The other morning my neighbor, Pete Burch, out walking his yellow Lab, Bailey, and me for my morning constitutional with our dog, a “Benji” look alike named Corky, stopped me to inquire about East Hampton’s airport terminal. His hobby is to search old sites of interest with a metal detector and wanted some directions and history.
Many of you have flown out of there – correct? It was very important important in the history of aviation. Or would it be safe to say you are probably not acquainted with our airport? It served as a hub for the northeast for many years as I recall!!!
Created in the mid 1960s, the airport was the brainchild of a group of flight enthusiasts, including Ed Barton, Stanley Warzecka, and John Wall, who contracted with Conrad and Roland Lindquist to construct a runway on their Clark Hill land. Now the site of some fairly upscale homes in the Skyline Development, the property for about 6 years was a working airport at which Cessna’s and other light single and twin engine aircraft landed or were housed off the tarmac. Nothing like the major airports we all travel from, this former hayfield had grass edges to the macadam.
From this airport with my uncle, Ed Barton or Harry Bailey, father of my best friend Bart Bailey, I took my first plane rides. Accelerating from the North end of the property, near the terminal, a metal garage with an office and repair hanger, the runway slopped somewhat downhill, from which the plane effortlessly became airborne, revealing a stunning view of Lake Pocotopaug to our port side.
Landing was equally interesting as the pilot approached from the South “uphill” to a runway that appeared out of nowhere. The effect certainly tightened one’s stomach and chest as the pilot and plane decelerated with flaps down.
Friday, August 20, 2010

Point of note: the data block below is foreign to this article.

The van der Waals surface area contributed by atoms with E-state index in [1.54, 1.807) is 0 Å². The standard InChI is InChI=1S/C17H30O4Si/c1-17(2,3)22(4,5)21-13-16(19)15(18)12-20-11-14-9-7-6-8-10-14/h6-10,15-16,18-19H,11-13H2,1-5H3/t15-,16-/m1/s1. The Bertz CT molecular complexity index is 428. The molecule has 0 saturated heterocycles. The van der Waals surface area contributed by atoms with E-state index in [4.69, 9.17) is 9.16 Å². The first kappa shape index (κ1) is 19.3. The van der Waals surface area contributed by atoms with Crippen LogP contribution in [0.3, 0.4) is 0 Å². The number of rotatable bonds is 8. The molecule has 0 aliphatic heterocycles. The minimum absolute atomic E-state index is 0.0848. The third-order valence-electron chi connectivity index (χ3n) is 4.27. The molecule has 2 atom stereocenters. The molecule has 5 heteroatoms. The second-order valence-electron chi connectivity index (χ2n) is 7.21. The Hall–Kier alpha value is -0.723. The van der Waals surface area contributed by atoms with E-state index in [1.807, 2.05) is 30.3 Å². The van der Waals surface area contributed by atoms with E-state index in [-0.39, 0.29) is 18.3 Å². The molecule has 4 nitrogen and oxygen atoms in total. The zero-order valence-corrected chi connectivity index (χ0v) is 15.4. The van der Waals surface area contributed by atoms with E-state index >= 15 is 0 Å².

Thursday, August 19, 2010
Lake Pocotopaug’s Laurel Island, as named by its current owner, Jack Solomon, is recognized more appropriately as West Island, or by me growing up, as Boy Scout Island. Today the Solomon’s use the island as a retreat and rent cottages to summer visitors and vacationers, as did its previous owner Bob Weiss who acquired it in 1962.
Up until the 1940s, the island was know as West Island and owned by the Purple/Buell Family since their forbearers acquired it and the “twin” East Island in colonial times. For several summers when I was a boy, I visited my friend Bruce Tolhurst for a week on East Island staying in one of the cottages owned by his mother, Eleanor Purple Tolhurst.
But back to West Island which had another distinction. Purchased on June 8, 1944, by the Central Connecticut Council, Incorporated, Boy Scouts of America, it was the annual summer camp for boy scouts from the Meriden – Southington – Cheshire area. A mess hall/pavilion and cabins were erected at Camp Terramuggus where numerous boys escaped city life for the wilds of East Hampton and its fabled Lake Pocotopaug - among them my friend, Warren Cyr. Warren’s initial visit to this town which he now calls home was as a Boy Scout.
A picture from 1954 depicting the scouts who attended that summer. Warren Cyr is 3rd from left in first row.
While researching the history of Sears Park, I located a letter dated March 3, 1935 from Executive Director John Roberts to Sears Park Trustees requesting “the privilege of erecting and maintaining a temporary dock and roadway to said dock for a term of 8 years,” which was granted by Trustees Ernest G. Cone, Albert Starr, J. Howell Conklin, Lewis T. Evans, Carl Terp, Fred H. Barton, Secretary and Chairman Mertin Weir. West Island, or as we’ve always know it locally, Boy Scout Island, was rented for at least 10 years prior to its purchase by the Scouts.